However, by 1840, the balance of authority had shifted in favour of the approach adopted in Mason. In Mayer v Isaac (1840) 6 M & W 605 at 612 [151 ER 554 at 557], Alderson B, with whom Gurney, Rolfe and Parke BB agreed, observed:
There is a considerable difficulty in reconciling all the cases on this subject, arising principally from their not being at one as to the principle of decision: some laying it down that a liberal construction ought to be put upon the instrument in favour of the person giving the guarantee, as in Nicholson v Paget; others that it ought to be strictly construed, as in Mason v Pritchard. Undoubtedly, the generally received principle of law is, that the party who makes any instrument should take care so to express the amount of his own liability, as that he may not be bound beyond what it was his intention that he should be; and, on the other hand, that the party who receives the instrument, and parts with his goods on the faith of it should rather have a construction put upon it in his favour, because the words of the instrument are not his, but those of the other party. And therefore, if I were obliged to choose between the two conflicting principles which have been laid down on this subject, I should rather be disposed to agree with that given in Mason v Pritchard, than with the opinion of Bayley B, in Nicholson v Paget.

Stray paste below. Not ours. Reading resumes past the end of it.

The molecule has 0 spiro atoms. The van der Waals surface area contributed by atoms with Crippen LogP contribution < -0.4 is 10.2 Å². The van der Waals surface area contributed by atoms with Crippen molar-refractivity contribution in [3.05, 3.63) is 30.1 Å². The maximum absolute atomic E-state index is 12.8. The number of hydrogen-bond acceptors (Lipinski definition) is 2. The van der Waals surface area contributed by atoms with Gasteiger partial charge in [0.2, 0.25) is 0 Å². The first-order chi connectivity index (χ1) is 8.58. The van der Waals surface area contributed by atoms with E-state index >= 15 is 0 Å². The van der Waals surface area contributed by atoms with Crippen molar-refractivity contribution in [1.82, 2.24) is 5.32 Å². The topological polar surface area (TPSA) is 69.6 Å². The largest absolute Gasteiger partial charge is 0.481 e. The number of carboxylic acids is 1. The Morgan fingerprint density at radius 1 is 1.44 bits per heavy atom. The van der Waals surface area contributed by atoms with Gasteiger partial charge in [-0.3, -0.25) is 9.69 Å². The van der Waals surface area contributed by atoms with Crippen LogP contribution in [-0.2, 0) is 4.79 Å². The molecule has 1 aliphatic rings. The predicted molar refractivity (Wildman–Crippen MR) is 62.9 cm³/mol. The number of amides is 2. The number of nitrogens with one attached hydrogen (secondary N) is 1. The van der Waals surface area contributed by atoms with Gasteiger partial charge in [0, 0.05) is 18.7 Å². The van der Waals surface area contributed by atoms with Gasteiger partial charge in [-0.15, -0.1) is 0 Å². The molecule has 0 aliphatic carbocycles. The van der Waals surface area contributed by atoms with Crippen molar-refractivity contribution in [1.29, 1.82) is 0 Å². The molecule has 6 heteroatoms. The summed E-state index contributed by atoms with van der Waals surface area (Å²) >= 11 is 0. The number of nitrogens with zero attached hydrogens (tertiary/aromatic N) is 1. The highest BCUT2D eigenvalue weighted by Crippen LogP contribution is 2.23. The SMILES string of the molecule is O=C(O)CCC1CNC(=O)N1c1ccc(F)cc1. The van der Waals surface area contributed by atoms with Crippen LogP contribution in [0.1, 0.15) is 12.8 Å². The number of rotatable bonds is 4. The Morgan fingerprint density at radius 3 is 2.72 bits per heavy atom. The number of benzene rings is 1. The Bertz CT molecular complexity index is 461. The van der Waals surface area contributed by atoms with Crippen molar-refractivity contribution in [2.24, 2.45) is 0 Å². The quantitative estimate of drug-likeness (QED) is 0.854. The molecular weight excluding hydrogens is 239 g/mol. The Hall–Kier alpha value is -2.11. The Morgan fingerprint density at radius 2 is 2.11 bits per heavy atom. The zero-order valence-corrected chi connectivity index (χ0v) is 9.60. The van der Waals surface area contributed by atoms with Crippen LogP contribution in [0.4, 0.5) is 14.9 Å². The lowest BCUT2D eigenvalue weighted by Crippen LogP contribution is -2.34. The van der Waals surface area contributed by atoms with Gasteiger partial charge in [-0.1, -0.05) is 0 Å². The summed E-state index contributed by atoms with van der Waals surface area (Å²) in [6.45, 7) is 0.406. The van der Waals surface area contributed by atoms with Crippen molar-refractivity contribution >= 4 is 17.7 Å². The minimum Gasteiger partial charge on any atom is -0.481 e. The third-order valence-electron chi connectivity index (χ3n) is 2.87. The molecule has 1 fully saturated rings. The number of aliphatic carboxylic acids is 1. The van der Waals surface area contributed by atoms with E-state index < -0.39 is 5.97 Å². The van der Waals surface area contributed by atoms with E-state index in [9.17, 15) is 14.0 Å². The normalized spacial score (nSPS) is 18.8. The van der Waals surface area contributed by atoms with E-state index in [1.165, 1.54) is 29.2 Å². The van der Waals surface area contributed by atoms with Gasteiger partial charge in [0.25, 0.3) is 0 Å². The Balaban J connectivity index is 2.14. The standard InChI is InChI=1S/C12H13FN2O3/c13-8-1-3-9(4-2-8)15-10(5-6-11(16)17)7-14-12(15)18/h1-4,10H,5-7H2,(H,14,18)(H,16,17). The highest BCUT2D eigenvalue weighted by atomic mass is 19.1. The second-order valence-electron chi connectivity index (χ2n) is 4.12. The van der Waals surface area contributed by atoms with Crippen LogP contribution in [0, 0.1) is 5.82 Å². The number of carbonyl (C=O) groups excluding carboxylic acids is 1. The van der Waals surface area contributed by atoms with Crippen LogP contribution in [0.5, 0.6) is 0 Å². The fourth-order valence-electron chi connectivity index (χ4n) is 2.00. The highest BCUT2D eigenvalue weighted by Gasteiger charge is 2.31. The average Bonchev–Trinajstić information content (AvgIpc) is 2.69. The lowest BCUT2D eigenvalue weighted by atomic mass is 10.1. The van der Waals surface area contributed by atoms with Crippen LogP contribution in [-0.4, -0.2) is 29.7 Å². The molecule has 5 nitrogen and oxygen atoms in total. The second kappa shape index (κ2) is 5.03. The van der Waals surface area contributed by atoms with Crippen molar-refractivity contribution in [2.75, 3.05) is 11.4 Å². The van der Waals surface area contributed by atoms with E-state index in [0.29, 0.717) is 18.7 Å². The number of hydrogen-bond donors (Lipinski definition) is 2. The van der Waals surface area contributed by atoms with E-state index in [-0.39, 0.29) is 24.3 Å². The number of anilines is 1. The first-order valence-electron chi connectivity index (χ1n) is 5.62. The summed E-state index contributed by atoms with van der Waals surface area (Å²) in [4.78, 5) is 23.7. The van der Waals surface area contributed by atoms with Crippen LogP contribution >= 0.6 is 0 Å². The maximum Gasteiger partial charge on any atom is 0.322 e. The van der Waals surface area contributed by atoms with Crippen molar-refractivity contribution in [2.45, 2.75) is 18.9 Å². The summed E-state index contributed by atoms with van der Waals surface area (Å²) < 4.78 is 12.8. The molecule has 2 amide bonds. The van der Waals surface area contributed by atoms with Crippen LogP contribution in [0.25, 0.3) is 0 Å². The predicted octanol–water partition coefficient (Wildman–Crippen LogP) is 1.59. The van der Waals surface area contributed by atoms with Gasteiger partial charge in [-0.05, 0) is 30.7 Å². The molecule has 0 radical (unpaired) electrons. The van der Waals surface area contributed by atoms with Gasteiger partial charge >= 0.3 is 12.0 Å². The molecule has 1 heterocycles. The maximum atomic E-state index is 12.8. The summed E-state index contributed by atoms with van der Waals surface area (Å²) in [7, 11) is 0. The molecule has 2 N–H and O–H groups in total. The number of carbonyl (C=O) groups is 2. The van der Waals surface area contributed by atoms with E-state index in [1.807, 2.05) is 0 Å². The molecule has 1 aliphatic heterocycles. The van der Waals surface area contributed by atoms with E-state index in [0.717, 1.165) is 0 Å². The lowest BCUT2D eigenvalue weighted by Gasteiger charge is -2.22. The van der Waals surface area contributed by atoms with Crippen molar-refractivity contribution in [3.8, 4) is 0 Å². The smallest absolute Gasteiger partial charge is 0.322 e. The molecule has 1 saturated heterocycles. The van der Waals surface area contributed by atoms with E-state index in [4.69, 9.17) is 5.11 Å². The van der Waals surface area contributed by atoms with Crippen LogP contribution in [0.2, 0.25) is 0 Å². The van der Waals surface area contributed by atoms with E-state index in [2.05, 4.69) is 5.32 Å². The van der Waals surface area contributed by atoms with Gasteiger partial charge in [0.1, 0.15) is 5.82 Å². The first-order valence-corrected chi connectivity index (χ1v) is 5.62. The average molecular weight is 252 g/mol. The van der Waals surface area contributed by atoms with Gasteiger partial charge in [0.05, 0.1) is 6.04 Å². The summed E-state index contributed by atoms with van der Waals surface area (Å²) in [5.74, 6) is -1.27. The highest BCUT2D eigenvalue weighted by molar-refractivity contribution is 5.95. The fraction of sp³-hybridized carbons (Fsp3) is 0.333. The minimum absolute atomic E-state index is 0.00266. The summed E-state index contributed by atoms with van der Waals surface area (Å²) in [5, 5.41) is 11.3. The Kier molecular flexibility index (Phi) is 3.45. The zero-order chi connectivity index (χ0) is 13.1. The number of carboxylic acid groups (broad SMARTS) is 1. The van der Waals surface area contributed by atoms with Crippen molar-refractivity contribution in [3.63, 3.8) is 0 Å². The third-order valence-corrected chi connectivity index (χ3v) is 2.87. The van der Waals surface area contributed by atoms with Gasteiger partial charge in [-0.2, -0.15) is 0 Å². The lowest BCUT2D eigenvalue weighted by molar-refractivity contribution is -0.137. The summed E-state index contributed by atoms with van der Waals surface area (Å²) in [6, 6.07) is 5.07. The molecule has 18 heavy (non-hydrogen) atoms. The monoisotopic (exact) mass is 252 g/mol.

Writing in 1897 [A Treatise on the Law of Guarantees and of Principal & Surety, 3rd ed (1897)], de Colyar, after referring to Mason, Nicholson and Mayer, summarised the position at 200-201 as follows: